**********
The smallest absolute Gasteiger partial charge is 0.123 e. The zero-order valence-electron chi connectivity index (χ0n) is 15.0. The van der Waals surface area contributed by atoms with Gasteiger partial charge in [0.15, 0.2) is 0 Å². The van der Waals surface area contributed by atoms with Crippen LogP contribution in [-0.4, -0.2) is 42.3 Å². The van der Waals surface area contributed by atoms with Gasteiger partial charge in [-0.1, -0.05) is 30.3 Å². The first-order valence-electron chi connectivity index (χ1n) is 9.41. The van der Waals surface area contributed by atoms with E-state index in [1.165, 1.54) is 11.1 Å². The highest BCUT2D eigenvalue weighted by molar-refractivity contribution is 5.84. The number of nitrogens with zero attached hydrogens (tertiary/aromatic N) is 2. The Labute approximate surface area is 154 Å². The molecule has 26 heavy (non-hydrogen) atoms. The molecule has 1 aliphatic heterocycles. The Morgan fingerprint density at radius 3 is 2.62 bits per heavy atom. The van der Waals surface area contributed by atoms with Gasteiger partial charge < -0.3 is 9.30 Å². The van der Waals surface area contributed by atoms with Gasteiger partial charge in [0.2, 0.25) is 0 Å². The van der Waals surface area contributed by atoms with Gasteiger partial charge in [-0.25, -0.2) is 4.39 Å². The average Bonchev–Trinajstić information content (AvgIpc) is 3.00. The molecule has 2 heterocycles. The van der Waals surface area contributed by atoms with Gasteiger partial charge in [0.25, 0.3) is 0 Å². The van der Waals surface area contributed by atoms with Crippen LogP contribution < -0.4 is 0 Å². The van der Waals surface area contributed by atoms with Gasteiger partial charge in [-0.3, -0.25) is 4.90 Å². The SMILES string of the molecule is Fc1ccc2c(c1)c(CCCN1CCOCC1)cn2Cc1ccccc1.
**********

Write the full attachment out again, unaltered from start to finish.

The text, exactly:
The smallest absolute Gasteiger partial charge is 0.123 e. The zero-order valence-electron chi connectivity index (χ0n) is 15.0. The van der Waals surface area contributed by atoms with Gasteiger partial charge in [0.15, 0.2) is 0 Å². The van der Waals surface area contributed by atoms with Crippen LogP contribution in [-0.4, -0.2) is 42.3 Å². The van der Waals surface area contributed by atoms with Gasteiger partial charge in [-0.1, -0.05) is 30.3 Å². The first-order valence-electron chi connectivity index (χ1n) is 9.41. The van der Waals surface area contributed by atoms with E-state index in [1.165, 1.54) is 11.1 Å². The highest BCUT2D eigenvalue weighted by molar-refractivity contribution is 5.84. The number of nitrogens with zero attached hydrogens (tertiary/aromatic N) is 2. The Labute approximate surface area is 154 Å². The molecule has 26 heavy (non-hydrogen) atoms. The molecule has 1 aliphatic heterocycles. The Morgan fingerprint density at radius 3 is 2.62 bits per heavy atom. The van der Waals surface area contributed by atoms with Gasteiger partial charge < -0.3 is 9.30 Å². The van der Waals surface area contributed by atoms with Gasteiger partial charge in [0.2, 0.25) is 0 Å². The van der Waals surface area contributed by atoms with Gasteiger partial charge in [-0.25, -0.2) is 4.39 Å². The average Bonchev–Trinajstić information content (AvgIpc) is 3.00. The molecule has 2 heterocycles. The van der Waals surface area contributed by atoms with Gasteiger partial charge in [0.25, 0.3) is 0 Å². The van der Waals surface area contributed by atoms with Crippen LogP contribution < -0.4 is 0 Å². The van der Waals surface area contributed by atoms with Gasteiger partial charge in [-0.3, -0.25) is 4.90 Å². The SMILES string of the molecule is Fc1ccc2c(c1)c(CCCN1CCOCC1)cn2Cc1ccccc1.